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Re: Useless code generated by gcc 2.95.2????



	What follows is a summary of discussions between Martin and
myself which have uncovered a cleaner way to handle call's to new.

	I'm also willing to try my hand at implementing the change but
I could definitely use a few pointers.

>>>>> "ML" == Martin v Loewis <martin@mira.isdn.cs.tu-berlin.de> writes:

>> I don't think some of the extra code is caused by a bug, but rather
>> the addition of a feature.  LL5 non-removal however is a bug, that
>> I suspect someone introduced.  A binary search of cvs could tell
>> how broke it and how they broke it.  That would then prompt them
>> into fixing it (maybe).

ML> Indeed. As we've found later on, the mainline *does* remove the
ML> additional __builtin_delete call.

ML> I'm not sure whether this really is a regression over egcs 1.1 -
ML> in egcs 1.1, the processing of the implicit call to the
ML> deallocator was quite different. So it may not be the case that
ML> egcs 2.9x (with x>3, x<6) ever did the right thing. FWIW, the
ML> change activating the current front-end behavior was

ML> 1998-10-22 Martin von L÷wis <loewis@informatik.hu-berlin.de>

ML> * init.c (build_new_1): Delay cleanup until end of full
ML> 	  expression.


	Martin and I have discussed the reasons behind the change
introduced above.  It concerns the life span of temporaries in the
call to a constructor called via new who's results is a parameter to a
function call.  Here is the example we used:


f(new Foo(A(), B(), ...), ...);

	In particular the lifespan of A, B must extend until
'f' returns (which wasn't true in egcs 1.1).  This turns out to be
very tricky to accomplish given the requirement that any memory
allocated by new must be deallocated if, Foo::Foo, A::A, or B::B throw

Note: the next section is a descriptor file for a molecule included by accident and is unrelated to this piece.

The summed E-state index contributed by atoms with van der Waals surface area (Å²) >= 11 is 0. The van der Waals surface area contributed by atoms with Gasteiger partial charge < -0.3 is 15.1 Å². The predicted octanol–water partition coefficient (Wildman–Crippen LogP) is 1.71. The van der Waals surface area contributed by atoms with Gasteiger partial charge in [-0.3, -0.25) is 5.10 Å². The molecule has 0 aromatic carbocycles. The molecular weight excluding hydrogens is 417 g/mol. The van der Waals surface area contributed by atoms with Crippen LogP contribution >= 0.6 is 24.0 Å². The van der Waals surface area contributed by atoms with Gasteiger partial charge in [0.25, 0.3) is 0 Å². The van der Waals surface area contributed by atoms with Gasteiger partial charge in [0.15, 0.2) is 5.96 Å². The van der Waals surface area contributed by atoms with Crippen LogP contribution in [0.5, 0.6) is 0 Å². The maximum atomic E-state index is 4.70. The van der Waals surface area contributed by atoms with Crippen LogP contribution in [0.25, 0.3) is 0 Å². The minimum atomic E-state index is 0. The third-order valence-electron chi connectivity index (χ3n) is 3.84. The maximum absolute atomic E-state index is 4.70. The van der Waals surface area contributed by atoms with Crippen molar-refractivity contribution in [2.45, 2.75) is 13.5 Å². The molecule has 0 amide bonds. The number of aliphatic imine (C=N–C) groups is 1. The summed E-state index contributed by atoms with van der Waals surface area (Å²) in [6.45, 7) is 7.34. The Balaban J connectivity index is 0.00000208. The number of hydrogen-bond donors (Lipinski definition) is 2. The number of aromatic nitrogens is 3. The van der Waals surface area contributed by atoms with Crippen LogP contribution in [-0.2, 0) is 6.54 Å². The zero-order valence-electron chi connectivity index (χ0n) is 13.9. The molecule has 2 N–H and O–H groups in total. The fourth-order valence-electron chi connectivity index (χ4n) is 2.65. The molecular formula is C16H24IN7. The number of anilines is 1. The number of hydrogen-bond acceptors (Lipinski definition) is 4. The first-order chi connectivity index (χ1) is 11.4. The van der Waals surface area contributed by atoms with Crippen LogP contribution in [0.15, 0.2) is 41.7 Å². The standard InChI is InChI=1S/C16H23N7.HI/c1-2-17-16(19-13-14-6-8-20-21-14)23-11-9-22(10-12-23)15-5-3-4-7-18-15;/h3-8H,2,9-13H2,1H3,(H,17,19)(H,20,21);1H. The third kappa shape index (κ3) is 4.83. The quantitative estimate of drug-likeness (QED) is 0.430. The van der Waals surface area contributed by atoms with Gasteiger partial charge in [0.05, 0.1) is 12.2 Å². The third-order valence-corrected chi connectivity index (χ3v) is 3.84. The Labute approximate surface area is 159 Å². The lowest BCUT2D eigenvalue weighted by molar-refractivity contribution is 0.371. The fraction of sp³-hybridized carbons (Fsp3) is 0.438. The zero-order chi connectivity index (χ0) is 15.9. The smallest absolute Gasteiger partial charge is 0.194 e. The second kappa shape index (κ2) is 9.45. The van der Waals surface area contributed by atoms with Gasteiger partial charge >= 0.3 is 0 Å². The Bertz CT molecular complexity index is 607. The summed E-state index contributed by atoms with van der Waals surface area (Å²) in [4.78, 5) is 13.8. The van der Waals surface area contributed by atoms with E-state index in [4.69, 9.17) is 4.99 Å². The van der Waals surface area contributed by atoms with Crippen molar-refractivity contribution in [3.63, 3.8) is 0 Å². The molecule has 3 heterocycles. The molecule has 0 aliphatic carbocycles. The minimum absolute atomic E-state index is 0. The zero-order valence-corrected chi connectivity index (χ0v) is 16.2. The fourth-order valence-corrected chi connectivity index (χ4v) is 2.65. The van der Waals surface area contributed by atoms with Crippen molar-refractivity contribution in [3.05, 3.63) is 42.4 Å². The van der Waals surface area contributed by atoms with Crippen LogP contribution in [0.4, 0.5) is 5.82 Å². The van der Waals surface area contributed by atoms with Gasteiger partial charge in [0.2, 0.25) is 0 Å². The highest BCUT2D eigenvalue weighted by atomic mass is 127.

an error.  This is because in the simplest expansion of this code:

	 {
	   Foo *tmp = ::new(sizeof(Foo), ...);
   +- +-
   |  |	   A a();
   |  1	   B b();
   2  |	   Foo::Foo(tmp, a, b, ...);
   |  +-
   |       f(tmp, ...)
   +-----}

	You need to catch and delete 'tmp' in region 1 but the
lifespan of a & b needs to be '2'.  This is not trivial (possible?) to
communicate to the back end, and it is impossible for normal C++ code
to generate such a situation.

	The patch referenced above introduced a sentry variable which
prevented the error handler from deleting the allocated memory after
region 1 completed, although the error handler was in effect for all
of region 2.

	Fortunately, the C++ standard allows you some freedom in
rewriting this simple version of the code, in particular you are free
to rearrange the call to new with the construction of parameters for
the constructor [see 5.3.4 sec 21 in final C++ Spec (sec 22 in CD2)]:

	    Whether the allocation function is called before
	evaluating the constructor arguments or after evaluating the
	constructor arguments but before entering the constructor is
	unspecified. It is also unspecified whether the arguments to a
	constructor are evaluated if the allocation function returns
	the null pointer or exits using an exception.

Given this we can safely rewrite the above code as:

{
  A a();
  B b();

  Foo *tmp = ::new(sizeof(Foo), ...);
  try {
    Foo::Foo(tmp, a, b);
  } catch(...) {
   ::delete(tmp, ...);
  }

  f(tmp, ...);
}

	In this case if the construction of 'a', or 'b' throws an
error you don't need to catch the error and free the memory since you
haven't allocated it yet!!!

	This should (hopefully) lead to much less convoluted code in
all cases.  However, now that I have a possible solution I would
appreciate pointers to any places where similar sorts of rewriting are
done, as well as where in the c++ font end such rewriting should be
done.

	Any help and or comments are appreciated.

-- 
							Thomas DeWeese
deweese@kodak.com
			"The only difference between theory and practice is
			 that in theory there isn't any." -- unknown


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